SAO Conference 2023: Good Vibrations Reflections

Liz Biswas

First of all, I want to thank Genevieve, Debbie, Lauren, and Rebecca for the tremendous amount of work you did to make this weekend such a success. Coming out of lockdowns I know that there has been a ton of rebuilding and re-visioning that has needed to happen and that you’ve worked tirelessly with all your heart and soul to keep the SAO moving forward. I am so appreciative of this and know the hours that it takes behind closed doors.

I sat down this morning and wrote some reflections that I had over this weekend. I reflected over the positives in our community – and then also some of the things I want to work on “tone-wise” in my own school/my own personhood. One thing I know we are capable of is developing beautiful tone. :) I wanted to share and perhaps continue the conversation and ideas as we go back to our lives and home programs.

SAO Conference reflections:

Our job is to help produce light for our community: our students, our families, and our colleagues. We need to recognize this light in ourselves and support what gives us light so we can continue to pass it on to others.

Each individual gets light in different ways.

We need more of our core Suzuki beliefs within our partnership with one another as colleagues to continue the light:

Every Child Can Learn = Every teacher and member of our organization can learn (growth mindset)

Success Breeds Success = Celebrate growth and shifts. Focus on the positive growth and build on success within our own homes, studios, and larger community. These can be small shifts instead of huge changes. 1% shifts make big change over time.

Environment Nurtures Growth = Demonstrate to your colleagues the environment you want to have as a colleague. If you create a supportive and nurturing environment with an open heart, that supportive and nurturing environment will grow.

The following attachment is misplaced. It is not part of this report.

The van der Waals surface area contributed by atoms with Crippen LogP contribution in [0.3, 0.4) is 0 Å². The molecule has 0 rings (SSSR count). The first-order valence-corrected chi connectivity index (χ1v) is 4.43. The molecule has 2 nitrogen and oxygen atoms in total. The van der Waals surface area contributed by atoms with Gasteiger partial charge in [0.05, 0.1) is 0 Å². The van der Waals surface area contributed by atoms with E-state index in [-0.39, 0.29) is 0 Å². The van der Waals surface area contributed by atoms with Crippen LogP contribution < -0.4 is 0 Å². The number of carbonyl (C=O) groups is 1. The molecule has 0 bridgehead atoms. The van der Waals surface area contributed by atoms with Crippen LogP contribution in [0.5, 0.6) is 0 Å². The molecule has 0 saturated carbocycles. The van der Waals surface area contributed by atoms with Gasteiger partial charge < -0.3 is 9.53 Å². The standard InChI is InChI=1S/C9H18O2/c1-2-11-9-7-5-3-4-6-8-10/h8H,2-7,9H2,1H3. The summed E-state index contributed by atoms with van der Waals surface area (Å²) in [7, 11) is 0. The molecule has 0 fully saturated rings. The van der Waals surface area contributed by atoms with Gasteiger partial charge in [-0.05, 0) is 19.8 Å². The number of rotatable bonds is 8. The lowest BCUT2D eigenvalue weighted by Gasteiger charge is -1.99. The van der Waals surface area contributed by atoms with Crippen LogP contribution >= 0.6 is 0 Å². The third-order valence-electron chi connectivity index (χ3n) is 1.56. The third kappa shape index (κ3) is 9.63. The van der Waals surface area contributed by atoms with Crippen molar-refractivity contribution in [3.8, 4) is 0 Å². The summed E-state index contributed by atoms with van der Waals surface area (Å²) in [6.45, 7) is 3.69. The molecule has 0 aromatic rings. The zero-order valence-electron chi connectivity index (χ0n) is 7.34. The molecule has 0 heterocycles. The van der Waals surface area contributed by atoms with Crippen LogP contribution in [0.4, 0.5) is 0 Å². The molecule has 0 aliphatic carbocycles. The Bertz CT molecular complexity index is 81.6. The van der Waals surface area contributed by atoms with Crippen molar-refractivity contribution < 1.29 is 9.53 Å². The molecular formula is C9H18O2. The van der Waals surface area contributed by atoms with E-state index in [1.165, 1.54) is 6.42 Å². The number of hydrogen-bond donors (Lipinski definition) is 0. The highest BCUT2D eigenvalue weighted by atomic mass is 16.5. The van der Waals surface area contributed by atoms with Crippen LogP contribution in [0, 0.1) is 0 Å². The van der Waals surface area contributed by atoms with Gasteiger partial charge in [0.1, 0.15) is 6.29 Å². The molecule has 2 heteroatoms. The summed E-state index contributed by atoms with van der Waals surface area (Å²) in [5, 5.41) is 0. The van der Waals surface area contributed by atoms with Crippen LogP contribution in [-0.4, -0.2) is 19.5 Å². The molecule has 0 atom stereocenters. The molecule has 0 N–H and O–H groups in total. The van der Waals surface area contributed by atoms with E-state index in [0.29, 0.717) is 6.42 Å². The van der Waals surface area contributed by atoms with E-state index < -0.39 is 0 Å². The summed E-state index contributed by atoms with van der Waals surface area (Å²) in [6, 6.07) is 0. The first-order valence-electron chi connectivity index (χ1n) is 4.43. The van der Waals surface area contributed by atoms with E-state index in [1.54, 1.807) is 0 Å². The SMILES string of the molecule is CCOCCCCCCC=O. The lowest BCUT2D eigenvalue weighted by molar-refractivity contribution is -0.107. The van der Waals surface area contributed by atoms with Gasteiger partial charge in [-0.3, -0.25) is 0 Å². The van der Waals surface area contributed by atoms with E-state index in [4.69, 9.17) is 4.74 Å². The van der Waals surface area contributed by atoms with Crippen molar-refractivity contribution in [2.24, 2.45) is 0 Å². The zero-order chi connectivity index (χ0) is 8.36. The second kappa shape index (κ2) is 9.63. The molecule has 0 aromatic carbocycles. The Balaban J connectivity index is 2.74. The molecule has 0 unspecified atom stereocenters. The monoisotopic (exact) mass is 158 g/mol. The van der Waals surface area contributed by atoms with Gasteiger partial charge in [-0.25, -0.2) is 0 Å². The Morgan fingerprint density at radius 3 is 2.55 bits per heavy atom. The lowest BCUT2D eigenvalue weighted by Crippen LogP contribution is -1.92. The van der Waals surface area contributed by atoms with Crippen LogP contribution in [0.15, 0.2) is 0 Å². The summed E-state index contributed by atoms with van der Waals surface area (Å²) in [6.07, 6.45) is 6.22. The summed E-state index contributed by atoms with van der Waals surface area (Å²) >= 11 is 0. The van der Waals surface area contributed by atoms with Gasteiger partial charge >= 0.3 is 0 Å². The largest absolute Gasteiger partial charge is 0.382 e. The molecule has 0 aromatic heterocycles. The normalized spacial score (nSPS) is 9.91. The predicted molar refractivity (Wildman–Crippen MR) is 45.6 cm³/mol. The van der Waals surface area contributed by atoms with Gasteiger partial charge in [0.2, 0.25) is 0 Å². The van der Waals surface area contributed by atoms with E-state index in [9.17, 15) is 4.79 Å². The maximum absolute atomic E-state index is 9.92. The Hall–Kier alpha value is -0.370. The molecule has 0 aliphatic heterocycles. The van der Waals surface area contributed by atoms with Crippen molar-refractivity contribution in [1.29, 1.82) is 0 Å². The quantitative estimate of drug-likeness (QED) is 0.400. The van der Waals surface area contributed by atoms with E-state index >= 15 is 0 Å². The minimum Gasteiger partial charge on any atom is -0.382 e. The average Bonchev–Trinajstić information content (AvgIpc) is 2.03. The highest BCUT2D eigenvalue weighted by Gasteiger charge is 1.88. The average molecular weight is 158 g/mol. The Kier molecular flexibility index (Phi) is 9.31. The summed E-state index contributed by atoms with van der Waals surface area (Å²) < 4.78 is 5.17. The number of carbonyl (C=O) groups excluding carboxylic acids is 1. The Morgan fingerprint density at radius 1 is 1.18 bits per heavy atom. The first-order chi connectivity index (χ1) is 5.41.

Parent Involvement is Critical = Mentorship is critical.

Encouragement is Essential = Battle imposter syndrome; help colleagues develop growth mindset and a capacity for lifelong learning. Encouragement is needed to battle the dark times.

Children Learn from One Another = We learn from one another as colleagues and need to create opportunities for this and recognize when it happens. Opportunities include conferences, teacher training, and collaborations.

Ability Develops Early = Young/New teachers may not have as much experience, but they will be the future leaders and the future of our community. We need to nurture them and give them an opportunity to try things out, make mistakes, and get messy just as we would our students. This is a part of our light. We can recognize where we were when we were at that stage. How were we nurtured and what opportunities did we have? How would we have liked to have been treated and what opportunities would have been beneficial? We can use these reflections as a guide when working with our younger or newer colleagues and nurture that growth. It can be hard to have trust and faith in this process because it may not look like our preconceived notions (that’s on us not on them), but it will eventually help to lighten the workload. That is our job as teachers. It may look different from our current personal vision, BUT this will maintain a legacy that is larger than any one of us individually. This is a large responsibility.